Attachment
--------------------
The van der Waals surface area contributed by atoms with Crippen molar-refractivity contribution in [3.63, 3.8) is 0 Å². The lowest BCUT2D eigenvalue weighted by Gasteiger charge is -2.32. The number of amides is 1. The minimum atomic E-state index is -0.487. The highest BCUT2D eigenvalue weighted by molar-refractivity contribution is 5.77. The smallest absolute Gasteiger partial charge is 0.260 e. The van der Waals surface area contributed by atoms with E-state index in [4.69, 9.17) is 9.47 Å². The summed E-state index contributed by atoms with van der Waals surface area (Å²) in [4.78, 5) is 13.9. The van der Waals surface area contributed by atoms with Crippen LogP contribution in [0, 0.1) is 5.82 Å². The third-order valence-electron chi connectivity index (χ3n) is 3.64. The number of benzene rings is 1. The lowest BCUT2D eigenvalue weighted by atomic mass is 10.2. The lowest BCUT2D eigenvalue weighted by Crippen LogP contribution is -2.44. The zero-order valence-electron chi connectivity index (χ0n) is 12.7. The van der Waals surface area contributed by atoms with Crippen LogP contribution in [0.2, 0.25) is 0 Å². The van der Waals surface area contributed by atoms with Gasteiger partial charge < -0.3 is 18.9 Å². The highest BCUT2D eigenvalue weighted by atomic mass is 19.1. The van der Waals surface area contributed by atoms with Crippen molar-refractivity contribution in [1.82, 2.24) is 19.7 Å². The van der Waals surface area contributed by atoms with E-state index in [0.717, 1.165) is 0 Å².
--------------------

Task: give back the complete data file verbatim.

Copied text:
The van der Waals surface area contributed by atoms with Crippen molar-refractivity contribution in [3.63, 3.8) is 0 Å². The lowest BCUT2D eigenvalue weighted by Gasteiger charge is -2.32. The number of amides is 1. The minimum atomic E-state index is -0.487. The highest BCUT2D eigenvalue weighted by molar-refractivity contribution is 5.77. The smallest absolute Gasteiger partial charge is 0.260 e. The van der Waals surface area contributed by atoms with E-state index in [4.69, 9.17) is 9.47 Å². The summed E-state index contributed by atoms with van der Waals surface area (Å²) in [4.78, 5) is 13.9. The van der Waals surface area contributed by atoms with Crippen LogP contribution in [0, 0.1) is 5.82 Å². The third-order valence-electron chi connectivity index (χ3n) is 3.64. The number of benzene rings is 1. The lowest BCUT2D eigenvalue weighted by atomic mass is 10.2. The lowest BCUT2D eigenvalue weighted by Crippen LogP contribution is -2.44. The zero-order valence-electron chi connectivity index (χ0n) is 12.7. The van der Waals surface area contributed by atoms with Crippen LogP contribution in [0.2, 0.25) is 0 Å². The van der Waals surface area contributed by atoms with Gasteiger partial charge < -0.3 is 18.9 Å². The highest BCUT2D eigenvalue weighted by atomic mass is 19.1. The van der Waals surface area contributed by atoms with Crippen molar-refractivity contribution in [1.82, 2.24) is 19.7 Å². The van der Waals surface area contributed by atoms with E-state index in [0.717, 1.165) is 0 Å².